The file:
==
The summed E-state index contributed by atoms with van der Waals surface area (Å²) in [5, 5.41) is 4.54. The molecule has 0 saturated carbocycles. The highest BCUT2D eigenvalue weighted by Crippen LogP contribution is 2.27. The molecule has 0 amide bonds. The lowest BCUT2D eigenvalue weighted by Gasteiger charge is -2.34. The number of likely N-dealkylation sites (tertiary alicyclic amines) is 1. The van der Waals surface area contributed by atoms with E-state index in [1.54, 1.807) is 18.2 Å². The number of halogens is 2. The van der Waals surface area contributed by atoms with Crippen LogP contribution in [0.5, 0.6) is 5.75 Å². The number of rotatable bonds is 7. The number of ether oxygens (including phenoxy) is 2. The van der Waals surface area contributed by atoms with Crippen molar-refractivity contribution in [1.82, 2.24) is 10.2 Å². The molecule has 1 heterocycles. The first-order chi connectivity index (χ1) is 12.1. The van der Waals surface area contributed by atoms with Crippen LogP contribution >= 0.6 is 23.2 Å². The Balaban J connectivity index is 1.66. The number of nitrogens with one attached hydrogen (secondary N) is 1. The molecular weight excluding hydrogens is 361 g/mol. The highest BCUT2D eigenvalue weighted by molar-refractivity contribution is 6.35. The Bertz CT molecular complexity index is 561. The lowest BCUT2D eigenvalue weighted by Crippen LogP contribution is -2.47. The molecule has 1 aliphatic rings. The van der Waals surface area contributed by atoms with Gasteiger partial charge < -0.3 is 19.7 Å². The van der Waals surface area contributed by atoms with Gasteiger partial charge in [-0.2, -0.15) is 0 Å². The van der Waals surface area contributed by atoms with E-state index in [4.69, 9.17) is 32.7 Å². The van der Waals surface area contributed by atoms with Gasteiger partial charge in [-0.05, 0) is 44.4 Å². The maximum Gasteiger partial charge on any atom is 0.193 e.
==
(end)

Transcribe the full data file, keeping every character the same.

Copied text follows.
The summed E-state index contributed by atoms with van der Waals surface area (Å²) in [5, 5.41) is 4.54. The molecule has 0 saturated carbocycles. The highest BCUT2D eigenvalue weighted by Crippen LogP contribution is 2.27. The molecule has 0 amide bonds. The lowest BCUT2D eigenvalue weighted by Gasteiger charge is -2.34. The number of likely N-dealkylation sites (tertiary alicyclic amines) is 1. The van der Waals surface area contributed by atoms with E-state index in [1.54, 1.807) is 18.2 Å². The number of halogens is 2. The van der Waals surface area contributed by atoms with Crippen LogP contribution in [0.5, 0.6) is 5.75 Å². The number of rotatable bonds is 7. The number of ether oxygens (including phenoxy) is 2. The van der Waals surface area contributed by atoms with Crippen molar-refractivity contribution in [1.82, 2.24) is 10.2 Å². The molecule has 1 heterocycles. The first-order chi connectivity index (χ1) is 12.1. The van der Waals surface area contributed by atoms with Crippen LogP contribution >= 0.6 is 23.2 Å². The Balaban J connectivity index is 1.66. The number of nitrogens with one attached hydrogen (secondary N) is 1. The molecular weight excluding hydrogens is 361 g/mol. The highest BCUT2D eigenvalue weighted by molar-refractivity contribution is 6.35. The Bertz CT molecular complexity index is 561. The lowest BCUT2D eigenvalue weighted by Crippen LogP contribution is -2.47. The molecule has 1 aliphatic rings. The van der Waals surface area contributed by atoms with Gasteiger partial charge < -0.3 is 19.7 Å². The van der Waals surface area contributed by atoms with Gasteiger partial charge in [-0.2, -0.15) is 0 Å². The van der Waals surface area contributed by atoms with E-state index in [4.69, 9.17) is 32.7 Å². The van der Waals surface area contributed by atoms with Gasteiger partial charge in [-0.05, 0) is 44.4 Å². The maximum Gasteiger partial charge on any atom is 0.193 e.